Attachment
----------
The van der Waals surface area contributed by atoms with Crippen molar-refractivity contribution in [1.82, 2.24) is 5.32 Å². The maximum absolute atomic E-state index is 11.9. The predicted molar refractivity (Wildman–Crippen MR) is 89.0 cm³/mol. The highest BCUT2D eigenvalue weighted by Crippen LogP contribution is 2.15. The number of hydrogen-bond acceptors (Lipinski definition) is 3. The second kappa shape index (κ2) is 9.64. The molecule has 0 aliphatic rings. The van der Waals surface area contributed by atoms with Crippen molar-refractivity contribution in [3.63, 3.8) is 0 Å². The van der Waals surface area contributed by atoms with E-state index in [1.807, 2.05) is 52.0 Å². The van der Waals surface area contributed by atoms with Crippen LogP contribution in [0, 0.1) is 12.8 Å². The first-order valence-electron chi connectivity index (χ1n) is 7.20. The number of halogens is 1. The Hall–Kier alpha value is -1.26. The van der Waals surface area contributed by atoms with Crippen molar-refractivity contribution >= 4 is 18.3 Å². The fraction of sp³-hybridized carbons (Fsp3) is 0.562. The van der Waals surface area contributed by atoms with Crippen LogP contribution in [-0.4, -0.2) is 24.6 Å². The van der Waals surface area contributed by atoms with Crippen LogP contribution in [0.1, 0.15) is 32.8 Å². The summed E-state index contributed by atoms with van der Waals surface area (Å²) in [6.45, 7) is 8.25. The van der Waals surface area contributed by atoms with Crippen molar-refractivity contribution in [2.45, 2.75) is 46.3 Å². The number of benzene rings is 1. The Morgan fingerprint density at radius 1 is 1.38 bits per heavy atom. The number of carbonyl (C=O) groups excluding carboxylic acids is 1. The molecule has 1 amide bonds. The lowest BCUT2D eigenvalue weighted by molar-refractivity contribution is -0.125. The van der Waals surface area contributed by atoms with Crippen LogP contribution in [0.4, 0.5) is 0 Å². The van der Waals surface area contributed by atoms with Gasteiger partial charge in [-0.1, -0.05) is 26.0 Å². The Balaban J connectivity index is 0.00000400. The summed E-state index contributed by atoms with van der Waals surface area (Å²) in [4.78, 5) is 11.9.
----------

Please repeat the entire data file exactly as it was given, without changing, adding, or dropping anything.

The van der Waals surface area contributed by atoms with Crippen molar-refractivity contribution in [1.82, 2.24) is 5.32 Å². The maximum absolute atomic E-state index is 11.9. The predicted molar refractivity (Wildman–Crippen MR) is 89.0 cm³/mol. The highest BCUT2D eigenvalue weighted by Crippen LogP contribution is 2.15. The number of hydrogen-bond acceptors (Lipinski definition) is 3. The second kappa shape index (κ2) is 9.64. The molecule has 0 aliphatic rings. The van der Waals surface area contributed by atoms with Crippen molar-refractivity contribution in [3.63, 3.8) is 0 Å². The van der Waals surface area contributed by atoms with E-state index in [1.807, 2.05) is 52.0 Å². The van der Waals surface area contributed by atoms with Crippen LogP contribution in [0, 0.1) is 12.8 Å². The first-order valence-electron chi connectivity index (χ1n) is 7.20. The number of halogens is 1. The Hall–Kier alpha value is -1.26. The van der Waals surface area contributed by atoms with Crippen molar-refractivity contribution >= 4 is 18.3 Å². The fraction of sp³-hybridized carbons (Fsp3) is 0.562. The van der Waals surface area contributed by atoms with Crippen LogP contribution in [-0.4, -0.2) is 24.6 Å². The van der Waals surface area contributed by atoms with Crippen LogP contribution in [0.1, 0.15) is 32.8 Å². The summed E-state index contributed by atoms with van der Waals surface area (Å²) in [6.45, 7) is 8.25. The van der Waals surface area contributed by atoms with Crippen molar-refractivity contribution in [2.45, 2.75) is 46.3 Å². The number of benzene rings is 1. The Morgan fingerprint density at radius 1 is 1.38 bits per heavy atom. The number of carbonyl (C=O) groups excluding carboxylic acids is 1. The molecule has 1 amide bonds. The lowest BCUT2D eigenvalue weighted by molar-refractivity contribution is -0.125. The van der Waals surface area contributed by atoms with Crippen LogP contribution in [0.4, 0.5) is 0 Å². The van der Waals surface area contributed by atoms with Gasteiger partial charge in [-0.1, -0.05) is 26.0 Å². The Balaban J connectivity index is 0.00000400. The summed E-state index contributed by atoms with van der Waals surface area (Å²) in [4.78, 5) is 11.9.